signed and dated "W Callow 18.."
William Callow painted a number of views in Devon and we know he visited Sidmouth in the 1850's . There is a view looking west from the town of Sidmouth near Jacob,s ladder which was Exhibited Walkers Gallery New Bond Street 1927 in a special exhibition of William Callow work.
The watercolour is dated October 1854, so it is likely that this watercolour was painted at the same time.
the Chit Rocks which are the remenants of a Cliff-Height Sea Stack destroyed in the severe 1824 storms, (a one in about 250 year event). The Jacob's Ladder promonontory might develop into a similar stack although it is currently well protected.
“Farewell, seductive Sidmouth by the sea older and more exclusive than Torquay : you’re the town for me!” so says Sir John Betjeman in "Bejtemans England".
Sidmouth is a town situated on the English Channel coast in Devon, South West England, 14 miles (23 km) east of Exeter. In 2004, it had a population of about 15,000, of whom 40% were aged 65 or over. By the time of the 2011 census the population was 12,569. It is a tourist resort and a gateway to the Jurassic Coast World Heritage Site. A large part of the town has been designated a conservation area. Sidmouth appeared in the Domesday Book as Sedemuda. Like many such settlements, it was originally a fishing village. Although attempts have been made to construct a harbour, none has succeeded. A lack of shelter in the bay prevented growth as a port.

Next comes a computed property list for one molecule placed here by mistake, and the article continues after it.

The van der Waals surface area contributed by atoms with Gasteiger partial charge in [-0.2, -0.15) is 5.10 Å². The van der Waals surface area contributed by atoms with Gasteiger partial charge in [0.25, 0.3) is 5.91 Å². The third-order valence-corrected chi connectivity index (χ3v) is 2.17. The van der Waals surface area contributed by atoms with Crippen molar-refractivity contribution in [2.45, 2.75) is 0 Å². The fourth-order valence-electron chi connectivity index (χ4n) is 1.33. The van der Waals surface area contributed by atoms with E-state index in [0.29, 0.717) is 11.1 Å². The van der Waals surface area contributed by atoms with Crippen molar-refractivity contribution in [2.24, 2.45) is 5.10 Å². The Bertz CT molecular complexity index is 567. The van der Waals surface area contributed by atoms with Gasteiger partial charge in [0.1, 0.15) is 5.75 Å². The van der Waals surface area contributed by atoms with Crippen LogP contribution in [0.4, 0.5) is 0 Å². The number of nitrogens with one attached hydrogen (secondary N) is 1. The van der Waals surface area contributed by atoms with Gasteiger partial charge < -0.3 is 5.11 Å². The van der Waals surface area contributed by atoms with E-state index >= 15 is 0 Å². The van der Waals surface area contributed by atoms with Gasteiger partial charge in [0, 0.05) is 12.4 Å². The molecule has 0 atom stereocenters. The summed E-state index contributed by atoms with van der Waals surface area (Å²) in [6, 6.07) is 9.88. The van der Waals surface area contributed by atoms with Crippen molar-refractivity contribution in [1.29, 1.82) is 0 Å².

Emmanuel Lousada, who founded the resort. The Jewish businessman recognised the physical beauty and potential of what was then a small port nestling on the mouth of the River Sid. He bought up as much land as he could in the late 1700s and set about developing a genteel, yet exotic holiday venue. He built the first cottage orné - a large house dressed up as a cottage and often thatched with pretty bargeboards, which appealed to the holidaying aristocracy of the day. Lousada was a brilliant publicist and attracted an ever- widening circle of grandees to build their own holiday houses a little above and away from the sea. They now form the best collection of cottages ornés in the country.